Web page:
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Don't let Nicaragua's Ortega become a Mugabe

The West must use leverage to prevent bloody confrontation.

(Page 2 of 2)

Previous bouts of conflict have contributed to an outflow of 600,000 Nicaraguans toward Costa Rica – where they are about 12 percent of the population – and, lately, to El Salvador. An additional 200,000 live in the US.

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A prosperous and democratic Nicaragua is crucial to stability in the region. Nicaragua does not have the deep democratic culture that allows Venezuelans, for instance, to withstand extraordinary levels of polarization without resorting to violence.

If the current institutional arrangements prove to be – as they increasingly appear – impregnable to change, it is very likely that future political disputes will turn bloody. It has happened in Nicaragua before. The international community must not allow it to happen again.

Ortega must understand that in a democratic Latin America, nothing less than full electoral transparency is acceptable. A hand recount with the presence of widely respected international observers, such as the OAS, is the least that should be demanded from Ortega and the discredited Nicaraguan electoral authorities.

In a country that is part of the Highly Indebted Poor Countries' initiative for debt relief from the World Bank and IMF, and where official development assistance is one-seventh of the economy, the international community can exert pressure.

The US is the largest bilateral provider of aid, mostly through the Millennium Challenge Corporation. As opposed to Germany, Sweden, Finland, and Britain, which have reconsidered their cooperation links with the Ortega administration, the US has been reluctant to withhold resources from the $175 million five-year assistance program signed in 2005. Less than $34 million have been disbursed to date. This leverage ought to be used prudently, but firmly.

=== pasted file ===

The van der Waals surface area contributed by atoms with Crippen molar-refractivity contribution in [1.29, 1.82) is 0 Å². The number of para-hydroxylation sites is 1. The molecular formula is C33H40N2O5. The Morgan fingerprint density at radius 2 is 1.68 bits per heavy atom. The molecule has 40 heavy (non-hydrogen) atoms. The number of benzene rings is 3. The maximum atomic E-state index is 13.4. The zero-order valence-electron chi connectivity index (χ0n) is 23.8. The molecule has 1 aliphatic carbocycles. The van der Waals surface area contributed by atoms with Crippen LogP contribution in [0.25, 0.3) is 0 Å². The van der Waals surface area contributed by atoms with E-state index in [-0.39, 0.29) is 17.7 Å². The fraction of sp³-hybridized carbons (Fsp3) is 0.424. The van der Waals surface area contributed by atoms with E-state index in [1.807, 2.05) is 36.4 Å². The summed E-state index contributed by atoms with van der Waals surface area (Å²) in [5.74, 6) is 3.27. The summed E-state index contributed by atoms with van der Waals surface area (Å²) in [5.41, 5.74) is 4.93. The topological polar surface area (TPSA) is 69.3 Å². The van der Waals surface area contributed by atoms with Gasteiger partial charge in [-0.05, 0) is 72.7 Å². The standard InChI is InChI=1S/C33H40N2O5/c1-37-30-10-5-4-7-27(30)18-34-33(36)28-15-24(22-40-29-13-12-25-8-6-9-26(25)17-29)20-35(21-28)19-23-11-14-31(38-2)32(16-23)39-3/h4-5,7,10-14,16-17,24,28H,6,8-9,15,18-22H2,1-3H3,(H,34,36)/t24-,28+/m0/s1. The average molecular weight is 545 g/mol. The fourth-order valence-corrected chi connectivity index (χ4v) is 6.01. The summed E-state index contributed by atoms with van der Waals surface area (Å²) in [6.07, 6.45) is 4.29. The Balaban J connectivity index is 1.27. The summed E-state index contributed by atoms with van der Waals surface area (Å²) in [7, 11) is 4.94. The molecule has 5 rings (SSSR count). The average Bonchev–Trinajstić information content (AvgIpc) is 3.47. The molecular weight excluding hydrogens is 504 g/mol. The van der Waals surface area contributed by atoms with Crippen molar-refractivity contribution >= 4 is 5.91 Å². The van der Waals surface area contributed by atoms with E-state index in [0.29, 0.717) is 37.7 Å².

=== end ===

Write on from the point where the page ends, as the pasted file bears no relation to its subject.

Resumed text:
Much has been made of the notion that Hugo Chávez has become a template for would-be autocrats in Latin America, including Ortega. Yet, say what you will of Mr. Chávez, he has not been afraid of the Venezuelan electorate, even accepting, however reluctantly, the occasional defeat at the polls.

Ortega's recent actions and statements are slightly more reminiscent of Zimbabwe's Robert Mugabe. The latter, another former guerrilla leader who doesn't seem to understand democratic ways, was allowed to wreck a small nation under the complacent gaze of its neighbors. Ortega is not yet another Mugabe.

By using leverage now, the Western Hemisphere can help keep him from morphing into one.

Kevin Casas-Zamora is a senior fellow in foreign policy at the Brookings Institution in Washington.
[Editor’s note: The original version mischaracterized the author’s position at the Brookings Institution, he is one of many fellows.]